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Shares in Ranbaxy climbed on Tuesday after US authorities slapped a $500 million fine on India's biggest drugmaker to settle a lengthy lawsuit over the sale of adulterated drugs in the United States.
The case -- the largest-ever US drug safety settlement with a generic manufacturer -- ended eight years of criminal and civil investigations into the company, which is now majority-owned by Japan's Daiichi Sankyo.
After opening down over four percent, Ranbaxy shares closed up 3.63 percent at 455.5 rupees as analysts said the decision would allow the firm to focus on the future.
"The image destruction has already happened, now it can take steps to repair the damage. The resolution enables Ranbaxy to continue with business," said Daljeet S. Kohli, head of research with the IndiaNivesh brokerage.
The US subsidiary of New Delhi-based Ranbaxy Laboratories pleaded guilty to seven counts of felony after it distributed several India-produced adulterated generic drugs in the United States in 2005 and 2006.
They were all made in a facility near Chandigarh city in northern India, which US Food and Drug Administration inspectors cited for poor record keeping and inadequate testing for the stability of the drugs over time.
The company also admitted making false and fraudulent statements to the FDA in 2006-2007 on stability tests conducted on several other export drugs.
Ranbaxy agreed to pay a criminal fine and forfeiture of $150 million and another $350 million to settle civil charges, according to a statement from the US Justice Department.
"This decision brings finality to the issue. In that sense it's... positive," said Ajay Bodke, head of investment strategy at Mumbai's Prabhudas Lilladher brokerage.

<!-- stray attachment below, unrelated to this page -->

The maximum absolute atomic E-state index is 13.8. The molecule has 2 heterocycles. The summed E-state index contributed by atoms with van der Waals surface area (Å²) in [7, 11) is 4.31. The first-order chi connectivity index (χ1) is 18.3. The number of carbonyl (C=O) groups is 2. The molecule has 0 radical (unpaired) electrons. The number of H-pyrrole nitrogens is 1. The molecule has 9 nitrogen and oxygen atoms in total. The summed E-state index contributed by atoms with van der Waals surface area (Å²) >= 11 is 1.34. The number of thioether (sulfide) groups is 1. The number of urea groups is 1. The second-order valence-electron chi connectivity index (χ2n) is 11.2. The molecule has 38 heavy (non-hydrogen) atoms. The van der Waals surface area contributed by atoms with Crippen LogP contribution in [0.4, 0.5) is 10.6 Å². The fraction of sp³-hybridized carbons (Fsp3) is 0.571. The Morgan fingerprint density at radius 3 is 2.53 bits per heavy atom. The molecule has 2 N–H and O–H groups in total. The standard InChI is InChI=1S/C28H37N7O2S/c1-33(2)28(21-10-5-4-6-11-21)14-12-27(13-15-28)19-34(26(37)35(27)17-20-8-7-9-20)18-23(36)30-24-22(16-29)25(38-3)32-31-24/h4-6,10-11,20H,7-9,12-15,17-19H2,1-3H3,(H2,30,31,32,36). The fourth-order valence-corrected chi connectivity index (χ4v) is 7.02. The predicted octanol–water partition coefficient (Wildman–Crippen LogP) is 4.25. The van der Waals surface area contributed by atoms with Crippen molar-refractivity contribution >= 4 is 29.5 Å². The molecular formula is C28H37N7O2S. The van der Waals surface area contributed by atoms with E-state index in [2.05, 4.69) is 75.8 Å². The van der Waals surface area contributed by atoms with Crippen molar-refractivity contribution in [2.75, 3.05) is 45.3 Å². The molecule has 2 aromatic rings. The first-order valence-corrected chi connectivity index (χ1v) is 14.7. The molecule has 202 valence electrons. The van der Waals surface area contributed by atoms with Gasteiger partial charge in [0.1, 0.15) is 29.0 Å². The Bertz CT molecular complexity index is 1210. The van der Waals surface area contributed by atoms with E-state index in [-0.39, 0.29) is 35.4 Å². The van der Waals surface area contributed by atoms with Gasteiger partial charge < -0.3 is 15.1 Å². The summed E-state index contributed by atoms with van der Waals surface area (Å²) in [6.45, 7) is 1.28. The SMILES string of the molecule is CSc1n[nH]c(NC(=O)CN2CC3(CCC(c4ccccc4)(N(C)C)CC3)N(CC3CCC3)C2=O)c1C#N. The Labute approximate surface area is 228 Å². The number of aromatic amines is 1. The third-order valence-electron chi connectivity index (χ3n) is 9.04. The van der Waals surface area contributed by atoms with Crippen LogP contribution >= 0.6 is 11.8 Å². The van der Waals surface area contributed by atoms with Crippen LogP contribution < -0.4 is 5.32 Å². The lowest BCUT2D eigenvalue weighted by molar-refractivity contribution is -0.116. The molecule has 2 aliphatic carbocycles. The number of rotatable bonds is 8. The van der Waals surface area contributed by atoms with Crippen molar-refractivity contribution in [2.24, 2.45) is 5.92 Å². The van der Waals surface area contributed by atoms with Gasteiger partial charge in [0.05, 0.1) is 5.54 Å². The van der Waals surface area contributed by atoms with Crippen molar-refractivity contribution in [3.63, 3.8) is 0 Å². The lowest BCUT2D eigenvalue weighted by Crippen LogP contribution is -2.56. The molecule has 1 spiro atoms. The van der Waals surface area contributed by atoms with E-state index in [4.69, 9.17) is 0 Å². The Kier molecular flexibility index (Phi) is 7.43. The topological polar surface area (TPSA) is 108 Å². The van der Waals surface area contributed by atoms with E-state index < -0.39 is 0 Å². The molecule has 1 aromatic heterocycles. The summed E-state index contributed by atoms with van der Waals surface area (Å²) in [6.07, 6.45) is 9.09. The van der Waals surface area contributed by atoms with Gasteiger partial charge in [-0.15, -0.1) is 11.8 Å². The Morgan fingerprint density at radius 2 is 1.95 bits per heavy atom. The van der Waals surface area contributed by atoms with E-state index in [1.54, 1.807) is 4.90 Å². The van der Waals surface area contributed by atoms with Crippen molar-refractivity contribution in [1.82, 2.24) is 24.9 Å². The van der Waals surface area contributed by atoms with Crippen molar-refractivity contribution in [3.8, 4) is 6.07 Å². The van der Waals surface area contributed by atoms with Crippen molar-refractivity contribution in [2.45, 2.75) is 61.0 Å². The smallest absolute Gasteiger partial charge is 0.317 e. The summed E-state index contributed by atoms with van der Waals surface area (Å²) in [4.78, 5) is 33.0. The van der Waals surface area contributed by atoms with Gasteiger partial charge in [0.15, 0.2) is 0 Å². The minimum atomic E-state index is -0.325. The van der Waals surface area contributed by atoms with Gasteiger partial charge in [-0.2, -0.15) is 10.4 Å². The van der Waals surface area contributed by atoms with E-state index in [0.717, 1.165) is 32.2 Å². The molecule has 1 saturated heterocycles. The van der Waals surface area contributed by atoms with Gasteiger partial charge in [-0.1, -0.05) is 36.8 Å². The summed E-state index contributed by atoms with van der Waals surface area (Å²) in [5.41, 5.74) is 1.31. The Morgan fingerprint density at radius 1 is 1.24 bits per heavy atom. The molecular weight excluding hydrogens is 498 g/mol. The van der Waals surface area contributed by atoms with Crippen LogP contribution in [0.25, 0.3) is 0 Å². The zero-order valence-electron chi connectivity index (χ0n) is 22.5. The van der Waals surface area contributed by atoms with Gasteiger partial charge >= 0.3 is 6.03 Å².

In 2008 the FDA had banned more than 30 drugs manufactured at Ranbaxy's plants in India due to concerns about the production process.
The settlement has been in the works for some time.
Ranbaxy's financial results will not be affected by the fine announced late Monday as the company set aside $500 million in December 2011 to cover costs from the dispute, analysts noted.
Ranbaxy has grown by selling cheap copies of branded drugs that have gone off-patent, and through challenges to patents owned by Western companies.
But US authorities alleged the firm took short cuts along the way, falsifying data, failing to prevent contamination of medicines, keeping inadequate records and not making sure drugs remained potent until their expiry.
After the US decision, Ranbaxy chief executive Arun Sawhney said in a statement the company was "disappointed by the conduct of the past that led to this investigation".
But he added, "we strongly believe that settling this matter now is in the best interest of all of Ranbaxy's stakeholders".
Pharmaceutical analyst Sarabjit Nangra at Angel Broking called the end to the legal battle a "huge relief" for the firm and its shareholders.